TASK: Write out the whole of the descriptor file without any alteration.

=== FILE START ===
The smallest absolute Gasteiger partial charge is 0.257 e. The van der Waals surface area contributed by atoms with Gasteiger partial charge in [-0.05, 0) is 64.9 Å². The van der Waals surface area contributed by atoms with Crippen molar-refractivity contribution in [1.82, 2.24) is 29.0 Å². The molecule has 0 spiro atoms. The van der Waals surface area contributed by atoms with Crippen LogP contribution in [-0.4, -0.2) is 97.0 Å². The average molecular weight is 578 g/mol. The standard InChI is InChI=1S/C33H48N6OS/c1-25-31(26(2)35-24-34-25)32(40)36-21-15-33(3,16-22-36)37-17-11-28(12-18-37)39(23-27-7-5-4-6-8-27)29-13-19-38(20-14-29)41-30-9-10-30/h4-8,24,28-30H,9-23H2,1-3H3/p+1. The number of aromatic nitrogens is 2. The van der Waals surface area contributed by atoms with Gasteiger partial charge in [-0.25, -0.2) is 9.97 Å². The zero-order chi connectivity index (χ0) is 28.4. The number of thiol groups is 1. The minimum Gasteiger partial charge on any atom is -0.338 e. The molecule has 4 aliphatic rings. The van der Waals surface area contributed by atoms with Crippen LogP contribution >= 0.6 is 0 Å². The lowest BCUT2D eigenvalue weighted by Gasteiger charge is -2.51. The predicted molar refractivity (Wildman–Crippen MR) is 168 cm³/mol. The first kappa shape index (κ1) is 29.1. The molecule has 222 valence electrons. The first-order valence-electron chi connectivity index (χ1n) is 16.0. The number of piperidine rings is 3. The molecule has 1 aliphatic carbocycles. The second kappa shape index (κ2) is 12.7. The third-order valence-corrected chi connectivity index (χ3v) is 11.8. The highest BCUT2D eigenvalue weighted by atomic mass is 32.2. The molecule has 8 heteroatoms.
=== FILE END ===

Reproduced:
The smallest absolute Gasteiger partial charge is 0.257 e. The van der Waals surface area contributed by atoms with Gasteiger partial charge in [-0.05, 0) is 64.9 Å². The van der Waals surface area contributed by atoms with Crippen molar-refractivity contribution in [1.82, 2.24) is 29.0 Å². The molecule has 0 spiro atoms. The van der Waals surface area contributed by atoms with Crippen LogP contribution in [-0.4, -0.2) is 97.0 Å². The average molecular weight is 578 g/mol. The standard InChI is InChI=1S/C33H48N6OS/c1-25-31(26(2)35-24-34-25)32(40)36-21-15-33(3,16-22-36)37-17-11-28(12-18-37)39(23-27-7-5-4-6-8-27)29-13-19-38(20-14-29)41-30-9-10-30/h4-8,24,28-30H,9-23H2,1-3H3/p+1. The number of aromatic nitrogens is 2. The van der Waals surface area contributed by atoms with Gasteiger partial charge in [-0.25, -0.2) is 9.97 Å². The zero-order chi connectivity index (χ0) is 28.4. The number of thiol groups is 1. The minimum Gasteiger partial charge on any atom is -0.338 e. The molecule has 4 aliphatic rings. The van der Waals surface area contributed by atoms with Crippen LogP contribution >= 0.6 is 0 Å². The lowest BCUT2D eigenvalue weighted by Gasteiger charge is -2.51. The predicted molar refractivity (Wildman–Crippen MR) is 168 cm³/mol. The first kappa shape index (κ1) is 29.1. The molecule has 222 valence electrons. The first-order valence-electron chi connectivity index (χ1n) is 16.0. The number of piperidine rings is 3. The molecule has 1 aliphatic carbocycles. The second kappa shape index (κ2) is 12.7. The third-order valence-corrected chi connectivity index (χ3v) is 11.8. The highest BCUT2D eigenvalue weighted by atomic mass is 32.2. The molecule has 8 heteroatoms.